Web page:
7/23/2009 11:30:00 AM  
Blogger Bromo Ivory said...

Ed - Yes, there is no good way for them to recoup the costs. SO the only reason to do it is to make it available far and wide, in which case, Wikipedia would be the perfect vehicle if not on your website itself.

The financial side simply is not there. And this is why the Louvre and all the other museums are not aggressively digitizing - it is expensive, and there is no significant revenue in it for them.

7/23/2009 11:32:00 AM  
Blogger joy said...

Definitely, museums need to find new business models, as we all have had to re-think everything in light of digital technology. Past attempts to "lock things up" have shown us how ineffective that line of thinking can be. But we've also seen museums - major ones - buck the proprietary trend by opening their galleries to flickr pools (etc). Outsourcing reproductions of the objects in a collection seems a good move on many levels:

Metshare; "It's Time We Met"; also here;

There's also The Brooklyn Museum, MoMA.... Here's a piece I posted in 2007 - so much has changed since then. The NPG needs to get on board, or at least use their heads.

7/23/2009 11:35:00 AM  
Blogger Tom Hering said...

Copyright and public domain are not the issue - morally. The reproductions that were stolen were reproductions that the NPG digitized at its own expense. So it's the NPG's labor and investment that was stolen.

If you want reproductions for your site, find a free source. Or make your own reproductions. And if the NPG won't allow you to photograph their collection, then that's just too bad. Live with it. You don't have a right to others' hard work.

Wikipedia should have tried to work out a mutually beneficial agreement with the NPG - as their first step. As far as I know, they didn't bother to try. That's just laziness born of the internet's instant gratification mindset.

7/23/2009 11:41:00 AM  
Blogger joy said...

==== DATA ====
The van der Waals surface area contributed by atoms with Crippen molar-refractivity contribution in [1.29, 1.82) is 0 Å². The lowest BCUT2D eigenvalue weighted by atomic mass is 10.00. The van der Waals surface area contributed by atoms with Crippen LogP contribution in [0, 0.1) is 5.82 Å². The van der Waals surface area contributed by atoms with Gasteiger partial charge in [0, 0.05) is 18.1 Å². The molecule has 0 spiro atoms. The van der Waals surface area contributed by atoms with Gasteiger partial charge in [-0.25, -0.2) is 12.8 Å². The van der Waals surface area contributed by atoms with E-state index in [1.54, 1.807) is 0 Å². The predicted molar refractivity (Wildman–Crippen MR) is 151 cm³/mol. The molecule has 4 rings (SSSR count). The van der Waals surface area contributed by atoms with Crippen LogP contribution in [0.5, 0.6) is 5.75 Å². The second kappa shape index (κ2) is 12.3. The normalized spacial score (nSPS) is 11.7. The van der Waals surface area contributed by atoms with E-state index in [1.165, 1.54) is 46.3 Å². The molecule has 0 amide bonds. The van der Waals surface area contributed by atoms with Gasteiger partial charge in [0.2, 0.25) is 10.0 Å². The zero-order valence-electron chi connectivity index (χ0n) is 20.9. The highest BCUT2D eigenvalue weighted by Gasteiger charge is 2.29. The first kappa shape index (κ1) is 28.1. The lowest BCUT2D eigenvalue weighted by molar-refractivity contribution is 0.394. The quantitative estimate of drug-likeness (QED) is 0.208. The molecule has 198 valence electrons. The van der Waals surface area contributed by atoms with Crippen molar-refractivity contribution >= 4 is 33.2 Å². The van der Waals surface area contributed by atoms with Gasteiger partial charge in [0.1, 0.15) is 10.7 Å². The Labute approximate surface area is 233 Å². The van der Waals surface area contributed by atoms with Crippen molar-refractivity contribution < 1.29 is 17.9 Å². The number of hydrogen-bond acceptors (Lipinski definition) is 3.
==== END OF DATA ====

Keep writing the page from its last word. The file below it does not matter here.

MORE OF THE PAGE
Also, just wondering: how much has this story been spun to make it look like Coetzee used a "deceptive" or "special" software to "unscramble" the Zoomify images. Honestly? Anyone tinkering on 'puters long enough has had to establish workarounds for all manner of would-be obstacles. (er, some people would call a screen shot devious). I think we need more information before we jump to that conclusion. And even so: "hacking" is traditionally a question of principle, not monetary gain. If the Zoomify software makes it difficult to grab an image, (which, btw, is not what it's meant for -- it's not a security tool, merely a magnifying tool), it's just begging to be hacked. Any geek worth his/her salt would make it their business to find a work-around. Also, let's remember that Coetzee is not involved in some clandestine act of corporate theft, he's not being paid by Microsoft, or Google, or Wikimedia! He's a highly motivated Wikipedian, and we need more like him. ;-)

7/23/2009 11:46:00 AM  
Blogger Edward_ said...

I think that's the real social question here Joy.

If, as Moeller is arguing, these images should be readily available for Wikipedia, then the appropriate way to get them there is via the courts, in my opinion.

7/23/2009 11:55:00 AM  
Anonymous enda said...

I must say that I find this a real tricky one and mainly because of how Mr.Coetzee acquired the images. In one way it has exposed the NPG's claim over the copyright of these images which is a quagmire of an issue.
But I don't think anyone would complain about the fact that the NPG sells postcards of their art works in their museum.
And if I walk in and just took some postcards then I would have committed a clear criminal act. Even if I claim that these images are in the public domain, I still cannot steal a postcard but to steal a file is that all that different?
The problem is the way the NPG are pursuing this.

7/23/2009 12:03:00 PM  
Blogger Bromo Ivory said...

One thing to keep in mind - labor and work do not automatically convey rights. I could work really hard mowing my neighbor's yard and weeding his or her garden. That does not give me any special rights of access to the property unless there is a written or verbal contract with the owner of the property. (As with things in the Public Domain, there is no particular rights owner, and therefore work done for this sort of thing, needs to be done for the public good. So terrified of this prospect, that Disney "donated to the reelection fund" of enough Congresspeople that they got Congress to extend the copyright laws to some ridiculous length of time because their earliest Mickey Mouse cartoons were going to go to the public domain in the US. They didn't get the rights anywhere else and hence it IS in the public domain outside the US)